The coexistence we need

If we have green alternatives, should we not cater for them in the ways that we cater for other vehicles?

File photo
File photo

The entire body of media outlets has seen countless opinion pieces, news articles and comments made by citizens on greener transport alternatives. Malta lacks green transportation is not at all unfamiliar nor news these days. It is also not news that just a few kilometres away from us, the rest of our world is facing a gross increase in fuel prices; the same fuel that poses the greatest threat to our planet.

I found myself perplexed with the online reactions to e-scooter usage in in Malta. Yes, it is frustrating when irresponsible users show no respect to pedestrians or others using vehicles. However, the irresponsibility on our streets cannot be bogged down solely to those using e-scooters. The first thing that pops to mind is how the different bars and restaurants at the Ferries in Sliema have not only taken the pavements but also all parking spaces in front of them, leaving residents and customers with no place to park. To add insult to injury, now that the parking spaces have gone, vans unloading deliveries to these bars and restaurant, as well as taxis, end up stopping to deliver their goods (or people) on one of the two lanes available, leaving only one lane for e-scooters, bicycles, motorbikes, buses, cars, vans and trucks to use – many a times this leads to traffic up until the Ta’ Xbiex and Msida area.

It is a reality that having a society accustomed to use fuel vehicles on a daily basis from the minute we turn 18, has created devastating effects on the air we breathe and the environment we inhabit. Statistics by the Environment and Resources Authority (ERA) paint a grim picture of our ambient air quality which is leading to more deaths in our country than the COVID-19 pandemic unfortunately brought.

This is precisely why we need to change the way we move from one place to another and to help us do so, we need the proper infrastructure and laws that incentivise the usage of alternate means of transport.

While not blaming the 12 Local Councils from my region that issued a strong statement on the way e-scooters are creating problems to other citizens, especially the ones with mobility challenges, I value initiatives which derive from outside-the-box thinking. I value innovation, convenience and most of all, I value a society that seeks solutions to the challenges we face. All this is an exact representation of what the San Gwann Local Council, led by Mayor Trevor Fenech, has managed to propose and hopefully achieve in this regard.

The proposal to introduce specifically allocated parking spaces (without decreasing spaces for cars) is one solution to the main issue that this alternative mode of transport brings – random, careless parking. A solution which was brought about by acting rationally rather than hastily. In essence, this solution would have been the natural choice had it been cars that we were discussing. Yet when it comes to cleaner modes of transport, we are still perceiving these as something foreign rather than a crucial fragment of our connectivity and health in general.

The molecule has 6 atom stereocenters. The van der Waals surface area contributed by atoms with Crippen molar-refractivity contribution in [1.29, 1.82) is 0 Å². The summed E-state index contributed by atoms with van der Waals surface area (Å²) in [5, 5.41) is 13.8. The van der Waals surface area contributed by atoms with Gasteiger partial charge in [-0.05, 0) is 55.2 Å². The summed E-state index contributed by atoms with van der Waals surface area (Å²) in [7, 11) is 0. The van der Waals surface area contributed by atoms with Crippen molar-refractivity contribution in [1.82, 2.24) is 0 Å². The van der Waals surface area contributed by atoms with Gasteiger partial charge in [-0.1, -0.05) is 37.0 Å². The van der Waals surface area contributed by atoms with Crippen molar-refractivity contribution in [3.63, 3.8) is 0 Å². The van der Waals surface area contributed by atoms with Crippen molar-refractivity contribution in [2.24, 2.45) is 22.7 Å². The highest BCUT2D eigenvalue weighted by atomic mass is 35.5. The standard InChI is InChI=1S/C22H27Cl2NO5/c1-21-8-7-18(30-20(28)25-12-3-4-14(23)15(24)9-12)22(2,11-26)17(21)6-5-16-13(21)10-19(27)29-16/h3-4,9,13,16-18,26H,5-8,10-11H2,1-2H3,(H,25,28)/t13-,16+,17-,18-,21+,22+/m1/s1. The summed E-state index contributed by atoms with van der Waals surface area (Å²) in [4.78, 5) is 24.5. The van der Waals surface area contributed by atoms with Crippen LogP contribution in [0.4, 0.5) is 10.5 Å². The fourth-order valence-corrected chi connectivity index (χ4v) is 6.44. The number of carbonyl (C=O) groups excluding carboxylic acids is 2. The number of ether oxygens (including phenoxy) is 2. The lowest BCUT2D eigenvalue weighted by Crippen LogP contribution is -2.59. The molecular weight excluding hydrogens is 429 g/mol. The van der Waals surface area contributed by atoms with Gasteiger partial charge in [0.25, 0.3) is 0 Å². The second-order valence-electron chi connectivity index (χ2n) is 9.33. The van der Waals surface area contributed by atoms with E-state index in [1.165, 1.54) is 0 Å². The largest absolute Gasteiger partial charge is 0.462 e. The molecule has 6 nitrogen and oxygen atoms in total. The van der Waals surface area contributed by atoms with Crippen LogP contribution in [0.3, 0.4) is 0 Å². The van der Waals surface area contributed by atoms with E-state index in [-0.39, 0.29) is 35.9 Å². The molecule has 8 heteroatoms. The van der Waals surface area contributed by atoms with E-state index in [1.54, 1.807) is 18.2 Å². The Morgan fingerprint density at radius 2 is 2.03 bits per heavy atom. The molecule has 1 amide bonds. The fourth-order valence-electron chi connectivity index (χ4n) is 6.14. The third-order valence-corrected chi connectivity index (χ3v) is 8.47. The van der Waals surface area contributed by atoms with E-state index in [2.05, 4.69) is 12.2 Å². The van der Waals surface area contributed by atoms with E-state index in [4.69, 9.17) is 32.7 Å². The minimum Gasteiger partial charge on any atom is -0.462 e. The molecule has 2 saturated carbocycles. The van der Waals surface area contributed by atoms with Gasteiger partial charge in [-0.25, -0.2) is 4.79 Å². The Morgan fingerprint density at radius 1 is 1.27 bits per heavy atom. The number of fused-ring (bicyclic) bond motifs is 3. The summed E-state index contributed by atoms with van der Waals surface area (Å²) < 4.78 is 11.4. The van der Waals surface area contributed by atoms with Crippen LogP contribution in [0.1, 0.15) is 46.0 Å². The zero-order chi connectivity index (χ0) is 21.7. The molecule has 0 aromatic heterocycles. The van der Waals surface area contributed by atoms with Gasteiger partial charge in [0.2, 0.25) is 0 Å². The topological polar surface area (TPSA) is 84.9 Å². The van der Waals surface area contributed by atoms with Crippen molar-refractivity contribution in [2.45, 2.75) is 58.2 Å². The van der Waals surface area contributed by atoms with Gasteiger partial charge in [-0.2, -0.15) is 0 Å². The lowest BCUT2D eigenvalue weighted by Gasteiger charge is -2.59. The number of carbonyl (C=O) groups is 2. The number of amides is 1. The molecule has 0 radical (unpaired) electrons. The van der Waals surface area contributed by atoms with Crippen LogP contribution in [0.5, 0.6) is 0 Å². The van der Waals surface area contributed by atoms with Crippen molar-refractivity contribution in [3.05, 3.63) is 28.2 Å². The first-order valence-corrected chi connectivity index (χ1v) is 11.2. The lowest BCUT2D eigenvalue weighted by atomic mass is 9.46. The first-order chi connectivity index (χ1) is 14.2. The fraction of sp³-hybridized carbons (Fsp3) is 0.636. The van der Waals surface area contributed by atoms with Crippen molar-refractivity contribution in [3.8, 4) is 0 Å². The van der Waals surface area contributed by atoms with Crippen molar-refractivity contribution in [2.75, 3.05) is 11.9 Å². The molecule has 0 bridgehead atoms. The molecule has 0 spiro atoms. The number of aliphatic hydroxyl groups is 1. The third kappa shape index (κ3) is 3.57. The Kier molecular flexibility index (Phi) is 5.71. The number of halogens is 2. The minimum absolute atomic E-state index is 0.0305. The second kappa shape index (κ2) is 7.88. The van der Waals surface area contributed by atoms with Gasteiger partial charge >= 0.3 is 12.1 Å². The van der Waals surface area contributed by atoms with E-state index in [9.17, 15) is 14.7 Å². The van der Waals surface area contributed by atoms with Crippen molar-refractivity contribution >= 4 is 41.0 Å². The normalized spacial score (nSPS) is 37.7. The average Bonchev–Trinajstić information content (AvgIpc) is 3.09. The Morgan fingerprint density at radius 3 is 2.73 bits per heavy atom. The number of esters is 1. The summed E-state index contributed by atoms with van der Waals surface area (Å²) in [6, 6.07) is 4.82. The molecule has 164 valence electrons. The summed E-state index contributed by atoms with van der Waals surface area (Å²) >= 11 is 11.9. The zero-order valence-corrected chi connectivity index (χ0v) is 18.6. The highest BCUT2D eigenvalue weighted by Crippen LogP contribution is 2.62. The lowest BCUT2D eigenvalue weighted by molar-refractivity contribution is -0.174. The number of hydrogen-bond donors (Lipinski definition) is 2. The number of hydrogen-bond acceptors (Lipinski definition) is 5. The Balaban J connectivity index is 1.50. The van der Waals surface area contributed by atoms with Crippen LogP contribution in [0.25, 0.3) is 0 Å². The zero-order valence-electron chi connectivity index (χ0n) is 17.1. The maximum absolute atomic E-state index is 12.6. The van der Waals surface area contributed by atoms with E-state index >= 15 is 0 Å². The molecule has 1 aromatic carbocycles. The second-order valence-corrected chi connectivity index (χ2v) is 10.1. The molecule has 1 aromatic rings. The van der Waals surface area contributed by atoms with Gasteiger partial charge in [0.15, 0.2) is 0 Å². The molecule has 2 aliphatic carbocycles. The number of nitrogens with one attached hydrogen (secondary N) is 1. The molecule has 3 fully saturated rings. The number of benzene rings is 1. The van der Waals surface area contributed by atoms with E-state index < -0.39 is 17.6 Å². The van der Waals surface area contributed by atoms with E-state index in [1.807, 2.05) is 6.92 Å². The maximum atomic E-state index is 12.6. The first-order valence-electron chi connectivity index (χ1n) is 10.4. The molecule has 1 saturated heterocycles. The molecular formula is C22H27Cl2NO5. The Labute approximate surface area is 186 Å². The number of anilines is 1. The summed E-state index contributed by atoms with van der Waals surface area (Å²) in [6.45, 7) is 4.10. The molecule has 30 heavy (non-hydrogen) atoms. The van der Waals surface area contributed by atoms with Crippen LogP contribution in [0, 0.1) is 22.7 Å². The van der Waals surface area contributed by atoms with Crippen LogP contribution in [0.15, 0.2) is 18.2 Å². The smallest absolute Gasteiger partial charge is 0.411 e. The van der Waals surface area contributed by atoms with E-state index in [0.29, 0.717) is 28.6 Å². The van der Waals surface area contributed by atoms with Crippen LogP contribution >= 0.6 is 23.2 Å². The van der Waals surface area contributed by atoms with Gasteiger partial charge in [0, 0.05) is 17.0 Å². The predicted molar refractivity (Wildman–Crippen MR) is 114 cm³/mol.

If we have green alternatives, should we not cater for them in the ways that we cater for other vehicles? Allocated parking for instance. Infrastructure that provides sufficient space for such modes of transport (as are bus routes, bicycle routes and general car routes). Regulations which determine the how and the what. This may seem complicated or far-fetched at first but just as we regulate car traffic, we can regulate e-scooters without having to get rid of them.

The benefits that we, as a country, will reap from initiatives and regulations of this sort are endless when compared to the loss of a greener alternative we will suffer should these e-scooters be banned entirely. 

As readers you might find it strange that after all the nuisance and inconveniences that these e-scooters have caused, I am here writing an opinion piece in favour of these same scooters. It is however my personal experience that has given me this, somewhat positive and hopeful perspective. I use e-scooters both during my time in Brussels and also in Malta. This gives me a dual view of what works offshore and what could work here in Malta. For instance, I can see the difference in regulations, responsibility of users, infrastructure and the way the transport system caters for them as another means of transport rather than as a nuisance. More importantly, car users and pedestrians have learned to co-exist with bicycles, e-scooters and anything of the sort.

Finally, I acknowledge the places wherein e-scooters are prohibited. In cases like Strasbourg for instance, where the European Parliament meets monthly, e-scooters are not available for rent. You can only use your own. So if Strasbourg does not allow them, why should we? Simple: because in Strasbourg, other much greener means of transport are available and catered for. In Malta, cars rule the roads.

It is for this reason that we cannot afford doing away with greener alternatives as are e-scooters. These are a way to reduce car use and encourage a culture of green alternatives. This is why I contend and firmly believe that the solution is not removing e-scooters entirely, but finding solutions which permit the coexistence of alternative means of transport.